I search my code base to find string patterns and list all the files where the pattern is found but only the file and not the lines on which it is found:

find . -name *.java -exec grep -l 'someText' {} \; -print 2>/dev/null

However, it outputs two lines for each file found. Why does that happen and how should I modify the command to list unique file names?


grep prints files names AND returns a True/False value; if the value is True, then the -print action prints the file. So you have two possibilities:

find . -name '*.java' -exec grep -l 'someText' {} \;  2>/dev/null


find . -name '*.java' -exec grep -q 'someText' {} \; -print 2>/dev/null

And remember to quote *.java. Otherwise the shell may expand it to the list of java files in the current directory.

Also note you don't have to run one grep per file, you'd better do:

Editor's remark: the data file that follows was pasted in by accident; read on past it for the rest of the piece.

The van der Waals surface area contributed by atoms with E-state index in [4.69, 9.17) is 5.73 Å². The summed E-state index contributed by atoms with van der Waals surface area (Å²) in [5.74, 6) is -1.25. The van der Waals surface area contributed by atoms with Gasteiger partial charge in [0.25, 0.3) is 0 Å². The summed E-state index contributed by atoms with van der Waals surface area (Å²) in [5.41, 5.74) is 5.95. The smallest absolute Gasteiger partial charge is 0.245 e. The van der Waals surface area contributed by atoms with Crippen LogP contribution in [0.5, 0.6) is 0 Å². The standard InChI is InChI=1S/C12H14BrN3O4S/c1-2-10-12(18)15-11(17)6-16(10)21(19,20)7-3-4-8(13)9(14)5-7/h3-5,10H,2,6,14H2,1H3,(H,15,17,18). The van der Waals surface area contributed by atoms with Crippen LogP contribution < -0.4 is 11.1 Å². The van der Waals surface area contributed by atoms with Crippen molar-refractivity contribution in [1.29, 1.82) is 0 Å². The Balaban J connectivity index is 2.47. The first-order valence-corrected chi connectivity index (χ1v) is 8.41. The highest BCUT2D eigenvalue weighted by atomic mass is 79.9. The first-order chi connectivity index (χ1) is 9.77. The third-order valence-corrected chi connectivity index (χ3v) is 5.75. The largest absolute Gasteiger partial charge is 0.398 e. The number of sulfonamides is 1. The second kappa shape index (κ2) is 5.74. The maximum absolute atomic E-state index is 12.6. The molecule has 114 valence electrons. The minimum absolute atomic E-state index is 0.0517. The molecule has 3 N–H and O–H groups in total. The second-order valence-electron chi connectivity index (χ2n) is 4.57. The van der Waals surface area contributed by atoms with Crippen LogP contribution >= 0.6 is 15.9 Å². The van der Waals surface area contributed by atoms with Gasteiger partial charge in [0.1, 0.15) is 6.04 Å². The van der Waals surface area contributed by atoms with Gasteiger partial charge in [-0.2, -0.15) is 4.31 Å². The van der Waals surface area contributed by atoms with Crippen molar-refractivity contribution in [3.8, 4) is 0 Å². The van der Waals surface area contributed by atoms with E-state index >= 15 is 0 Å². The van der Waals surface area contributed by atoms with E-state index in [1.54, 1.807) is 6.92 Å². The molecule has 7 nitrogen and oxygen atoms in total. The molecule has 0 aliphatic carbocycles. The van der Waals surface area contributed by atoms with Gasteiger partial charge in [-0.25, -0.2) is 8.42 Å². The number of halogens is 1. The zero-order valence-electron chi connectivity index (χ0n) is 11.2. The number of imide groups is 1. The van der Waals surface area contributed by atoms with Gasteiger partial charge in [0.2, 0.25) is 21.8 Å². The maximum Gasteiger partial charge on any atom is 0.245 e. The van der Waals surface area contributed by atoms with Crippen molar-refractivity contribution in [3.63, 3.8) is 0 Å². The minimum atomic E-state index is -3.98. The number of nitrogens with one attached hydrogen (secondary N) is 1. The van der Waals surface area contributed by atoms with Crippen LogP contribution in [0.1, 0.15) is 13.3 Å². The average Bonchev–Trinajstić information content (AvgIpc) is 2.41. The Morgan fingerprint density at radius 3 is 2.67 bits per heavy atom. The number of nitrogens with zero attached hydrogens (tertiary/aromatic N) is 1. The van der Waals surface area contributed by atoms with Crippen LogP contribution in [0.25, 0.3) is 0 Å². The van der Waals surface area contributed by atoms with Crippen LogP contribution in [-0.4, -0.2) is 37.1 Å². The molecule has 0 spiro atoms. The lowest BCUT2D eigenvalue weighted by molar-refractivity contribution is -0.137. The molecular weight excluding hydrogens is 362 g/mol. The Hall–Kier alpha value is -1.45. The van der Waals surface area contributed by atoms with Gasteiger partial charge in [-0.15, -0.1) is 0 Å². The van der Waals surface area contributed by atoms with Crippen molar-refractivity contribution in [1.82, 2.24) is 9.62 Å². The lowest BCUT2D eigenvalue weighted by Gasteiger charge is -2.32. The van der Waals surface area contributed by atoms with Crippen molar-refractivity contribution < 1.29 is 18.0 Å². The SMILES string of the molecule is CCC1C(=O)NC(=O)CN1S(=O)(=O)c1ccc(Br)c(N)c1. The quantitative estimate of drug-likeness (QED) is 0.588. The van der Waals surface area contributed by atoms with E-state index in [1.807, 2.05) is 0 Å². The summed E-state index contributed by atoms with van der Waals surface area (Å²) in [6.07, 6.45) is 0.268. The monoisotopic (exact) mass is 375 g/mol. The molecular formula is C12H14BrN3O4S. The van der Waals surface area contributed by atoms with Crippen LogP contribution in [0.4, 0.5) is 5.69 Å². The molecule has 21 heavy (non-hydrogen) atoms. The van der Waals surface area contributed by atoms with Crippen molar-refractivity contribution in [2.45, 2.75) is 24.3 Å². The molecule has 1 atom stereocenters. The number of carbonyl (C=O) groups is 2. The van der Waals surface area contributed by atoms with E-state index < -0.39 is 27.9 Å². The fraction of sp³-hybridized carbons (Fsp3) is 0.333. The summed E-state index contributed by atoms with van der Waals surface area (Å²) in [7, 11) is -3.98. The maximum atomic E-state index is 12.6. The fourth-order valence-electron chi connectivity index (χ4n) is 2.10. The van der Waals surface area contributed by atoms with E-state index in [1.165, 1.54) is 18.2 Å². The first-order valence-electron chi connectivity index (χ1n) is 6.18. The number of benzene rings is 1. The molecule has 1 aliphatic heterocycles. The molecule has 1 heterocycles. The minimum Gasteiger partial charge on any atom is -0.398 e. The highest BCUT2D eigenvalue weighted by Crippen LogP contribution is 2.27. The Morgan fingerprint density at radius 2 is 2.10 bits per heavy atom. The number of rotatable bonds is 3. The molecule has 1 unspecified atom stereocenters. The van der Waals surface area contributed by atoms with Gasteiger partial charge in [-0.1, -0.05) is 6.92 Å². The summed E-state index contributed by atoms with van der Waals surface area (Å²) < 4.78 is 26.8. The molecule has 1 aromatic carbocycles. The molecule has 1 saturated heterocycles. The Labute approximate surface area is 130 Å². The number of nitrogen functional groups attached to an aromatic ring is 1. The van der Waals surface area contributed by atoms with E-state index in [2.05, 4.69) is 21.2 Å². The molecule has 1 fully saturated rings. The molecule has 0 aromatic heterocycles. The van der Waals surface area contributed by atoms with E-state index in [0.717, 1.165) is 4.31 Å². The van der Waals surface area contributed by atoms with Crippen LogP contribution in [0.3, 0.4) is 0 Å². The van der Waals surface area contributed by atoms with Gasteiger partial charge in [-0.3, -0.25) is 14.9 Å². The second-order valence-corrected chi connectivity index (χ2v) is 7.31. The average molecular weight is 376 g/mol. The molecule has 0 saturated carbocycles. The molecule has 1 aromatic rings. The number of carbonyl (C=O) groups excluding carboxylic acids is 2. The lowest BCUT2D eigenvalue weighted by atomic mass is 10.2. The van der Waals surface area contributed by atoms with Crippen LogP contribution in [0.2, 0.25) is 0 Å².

find . -name '*.java' -exec grep -l 'someText' {} +  2>/dev/null

Note the 2>/dev/null suppresses the errors of both find and grep. If you only want to make grep quiet, you can write it instead:

find . -name '*.java' -exec grep -sl 'someText' {} +

And last, note that the GNU implementation of grep can also do find's job:

grep -slr --include='*.java' 'someText' .
  • Thanks Stephane for your edit; your contribution in this answer is now more important and better than mine! It could not be more comprehensive. – JPG Feb 7 '14 at 12:40

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